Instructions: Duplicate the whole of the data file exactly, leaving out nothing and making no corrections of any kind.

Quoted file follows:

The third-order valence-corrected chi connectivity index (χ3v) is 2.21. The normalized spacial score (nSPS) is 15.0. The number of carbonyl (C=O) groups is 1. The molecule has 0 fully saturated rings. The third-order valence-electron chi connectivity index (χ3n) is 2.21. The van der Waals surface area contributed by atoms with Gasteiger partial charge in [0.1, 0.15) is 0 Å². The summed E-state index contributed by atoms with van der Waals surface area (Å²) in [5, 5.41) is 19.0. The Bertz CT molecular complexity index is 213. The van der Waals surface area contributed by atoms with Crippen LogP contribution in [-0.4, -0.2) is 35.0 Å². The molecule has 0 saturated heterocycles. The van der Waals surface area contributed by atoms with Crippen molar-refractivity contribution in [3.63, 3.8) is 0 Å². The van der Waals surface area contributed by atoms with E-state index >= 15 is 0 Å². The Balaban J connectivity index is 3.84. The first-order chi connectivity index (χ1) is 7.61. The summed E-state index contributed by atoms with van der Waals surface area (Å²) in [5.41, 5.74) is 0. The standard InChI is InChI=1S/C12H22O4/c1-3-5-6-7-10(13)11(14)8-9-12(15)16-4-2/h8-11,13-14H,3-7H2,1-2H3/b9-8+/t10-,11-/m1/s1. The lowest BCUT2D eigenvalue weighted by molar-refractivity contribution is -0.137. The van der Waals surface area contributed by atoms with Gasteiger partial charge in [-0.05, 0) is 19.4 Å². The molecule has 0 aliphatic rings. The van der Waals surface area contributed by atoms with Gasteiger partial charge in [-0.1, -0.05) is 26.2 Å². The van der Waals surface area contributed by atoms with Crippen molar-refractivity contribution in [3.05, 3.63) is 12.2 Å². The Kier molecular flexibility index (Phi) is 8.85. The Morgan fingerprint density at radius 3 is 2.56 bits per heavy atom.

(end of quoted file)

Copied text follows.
The third-order valence-corrected chi connectivity index (χ3v) is 2.21. The normalized spacial score (nSPS) is 15.0. The number of carbonyl (C=O) groups is 1. The molecule has 0 fully saturated rings. The third-order valence-electron chi connectivity index (χ3n) is 2.21. The van der Waals surface area contributed by atoms with Gasteiger partial charge in [0.1, 0.15) is 0 Å². The summed E-state index contributed by atoms with van der Waals surface area (Å²) in [5, 5.41) is 19.0. The Bertz CT molecular complexity index is 213. The van der Waals surface area contributed by atoms with Crippen LogP contribution in [-0.4, -0.2) is 35.0 Å². The molecule has 0 saturated heterocycles. The van der Waals surface area contributed by atoms with Crippen molar-refractivity contribution in [3.63, 3.8) is 0 Å². The van der Waals surface area contributed by atoms with E-state index >= 15 is 0 Å². The Balaban J connectivity index is 3.84. The first-order chi connectivity index (χ1) is 7.61. The summed E-state index contributed by atoms with van der Waals surface area (Å²) in [5.41, 5.74) is 0. The standard InChI is InChI=1S/C12H22O4/c1-3-5-6-7-10(13)11(14)8-9-12(15)16-4-2/h8-11,13-14H,3-7H2,1-2H3/b9-8+/t10-,11-/m1/s1. The lowest BCUT2D eigenvalue weighted by molar-refractivity contribution is -0.137. The van der Waals surface area contributed by atoms with Gasteiger partial charge in [-0.05, 0) is 19.4 Å². The molecule has 0 aliphatic rings. The van der Waals surface area contributed by atoms with Gasteiger partial charge in [-0.1, -0.05) is 26.2 Å². The van der Waals surface area contributed by atoms with Crippen molar-refractivity contribution in [3.05, 3.63) is 12.2 Å². The Kier molecular flexibility index (Phi) is 8.85. The Morgan fingerprint density at radius 3 is 2.56 bits per heavy atom.